Oliver Callan: It’s Christmas, the season of charity guilt-tripping
Ireland’s charity sector is in urgent need of tough regulation and downsizing
Christmas is coming, the goose is getting fat, please put a penny in the old man’s hat. Once you’ve put a penny in the misfortune’s hat though, 14 others with ailments have gathered looking for theirs. By the time you’ve paid off the hoard, the goose has got so fat, he’s gone to an animal cruelty charity.
They will have to be paid off as well and the goose is now depressed and needs counselling. You’ll be forking out for this too and, at the rate of all the donating, you’ll be the old man with a hat next year. In the meantime, relatives of the goose have set up a memorial foundation and seem to have new cars and take a lot of holidays.
Christmas is peak season for charities and Ireland has about 24,000 of them. Tiny violins will sting your tear ducts, pluck your heart strings and exploit your guilt for daring to enjoy while so many suffer. Buckets clang for attention to help the impoverished, sickened, wronged and addicted.
Irish people remain among the most generous in the world, consistently making the top ten nations in the World Giving Index, which uses data gathered by Gallup. Shouldn’t that be the World Complacency Index? Charities fill the gaps the State cannot or will not provide, and we seem happy to acquiesce.
How have we permitted so many services for the most vulnerable fall to charities, allowing the State to wriggle out of its responsibilities by writing cheques with our money? In Dublin, the Ronald McDonald house supports parents attending Crumlin Children’s Hospital. A fast-food clown doing the work of Government. What next? Tayto Park Nursing Home?
Take Taoiseach Enda Kenny’s involvement in the Ring of Kerry charity cycle. Only in Ireland could we have the leader of the country in Lycra celebrating the need to fill the gaps left by his own cutbacks. I’d donate twenty quid just to never see him in tight shorts again.
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Rather than an efficient State providing for the needy, we have thousands of charities fumbling in greasy tills, free from proper oversight, with little evaluation of their work and so many crossovers that most are superfluous.
There are 75 charities for the homeless receiving €100 million in State funding every year. There’s €150 million in donations on top of that. Given the scale of the crisis, they’re not doing a good job. Wouldn’t that quarter of a billion euro be better spent actually providing homes? Do we really need 75 different bodies doing the same thing, some with executives earning Minister-sized salaries?
This sort of nonsense is repeated across many causes, especially for cancer, mental health, the disabled, the elderly and the Third World. Some are good causes and may offer value for money, but it’s hard to tell. The vast majority are probably as pointless as the reusable seal on a family pack of Maltesers.
The Charities Regulator was established after the Rehab and Central Remedial Clinic payments controversies in 2014. Around the same time, Console’s founders were on a Haughey-esque spending spree that only came to light in a HSE audit. The charities watchdog found out the same way we did, by tuning in to Prime Time.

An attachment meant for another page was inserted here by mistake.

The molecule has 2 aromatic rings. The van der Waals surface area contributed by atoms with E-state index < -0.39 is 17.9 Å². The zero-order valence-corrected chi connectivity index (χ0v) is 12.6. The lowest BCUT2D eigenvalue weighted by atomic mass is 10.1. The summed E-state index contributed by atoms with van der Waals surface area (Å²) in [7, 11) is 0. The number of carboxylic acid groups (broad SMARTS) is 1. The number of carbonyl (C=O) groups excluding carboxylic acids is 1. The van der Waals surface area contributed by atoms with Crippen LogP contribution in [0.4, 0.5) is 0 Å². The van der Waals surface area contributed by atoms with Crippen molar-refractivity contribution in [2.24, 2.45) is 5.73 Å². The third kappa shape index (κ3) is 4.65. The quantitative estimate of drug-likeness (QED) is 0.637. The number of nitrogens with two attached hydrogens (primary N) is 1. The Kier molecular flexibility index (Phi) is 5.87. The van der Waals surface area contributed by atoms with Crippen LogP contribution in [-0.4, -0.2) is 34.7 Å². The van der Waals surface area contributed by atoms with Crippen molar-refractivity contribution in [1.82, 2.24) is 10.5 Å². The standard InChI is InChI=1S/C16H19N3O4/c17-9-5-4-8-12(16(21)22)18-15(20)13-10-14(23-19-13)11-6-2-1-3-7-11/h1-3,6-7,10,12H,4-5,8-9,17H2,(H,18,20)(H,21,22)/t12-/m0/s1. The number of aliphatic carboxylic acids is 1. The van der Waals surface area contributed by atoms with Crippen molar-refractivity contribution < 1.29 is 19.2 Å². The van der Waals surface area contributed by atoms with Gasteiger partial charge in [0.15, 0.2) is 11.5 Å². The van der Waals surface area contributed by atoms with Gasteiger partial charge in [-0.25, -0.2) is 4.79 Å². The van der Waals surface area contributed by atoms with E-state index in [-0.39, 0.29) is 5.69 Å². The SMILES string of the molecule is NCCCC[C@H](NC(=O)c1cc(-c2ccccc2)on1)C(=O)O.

Perhaps the worst aspect was not the failure to spot discrepancies in time, but that not a single charity publicly condemned it. They knew that to do so would risk more oversight and calls for further transparency.
Some salaries have been revealed but the Console story shows the real meat is in the expenses which are never volunteered. It would rattle the sector to fully reveal the cost of jollies, “entertaining” donors and foreign “fact-finding” trips. Given the ATM of tears that fill its accounts, many of our celebrated charities would make Mary Harney’s wash-and-blow-dry tour of Florida look like a sleety weekend in Lough Derg.
Ring of steel
One lady I spoke to who worked as a fundraiser for many years raising millions for a cause, now says she wouldn’t give tuppence to any charity. In her experience, out of each euro donated, just five cent was used for the actual cause. Depressed? Call any of the dozens of competing mental health helplines.
Charities have a ring of steel around them. There’s a reluctance to risk the insensitivity of being tough on anyone who helps the deprived. They’re also protected by powerful professions who earn income from the industry.
Celebrities are a major factor too, setting up foundations and societies to boost their egos or even their wallets. Legend has it one Irish TV star is the patron of 65 charities, which is a bizarre form of generosity greed. Dozens of tax exiles too litigious to mention hand over a fraction of what they could contribute in tax and then expect praise for doing so.
Our charity sector is out of control, is in urgent need of tough regulation and downsizing. In a system largely left to its own devices, more scandals over the misuse of funds are inevitable.
If you’ve been affected by any of the issues raised in this column, then please help raise vital funds. All you have to do is shave your head and grow a moustache at a coffee morning after you’ve run the marathon in the dark all the way to the airstrip where you’ll be doing your parachute jump before the trek in Nepal right after our annual Lenten appeal to buy a little badge and a pink bag with a blue ribbon on it. If we don’t raise ten trillion pennies soon, the old man with the hat is goosed.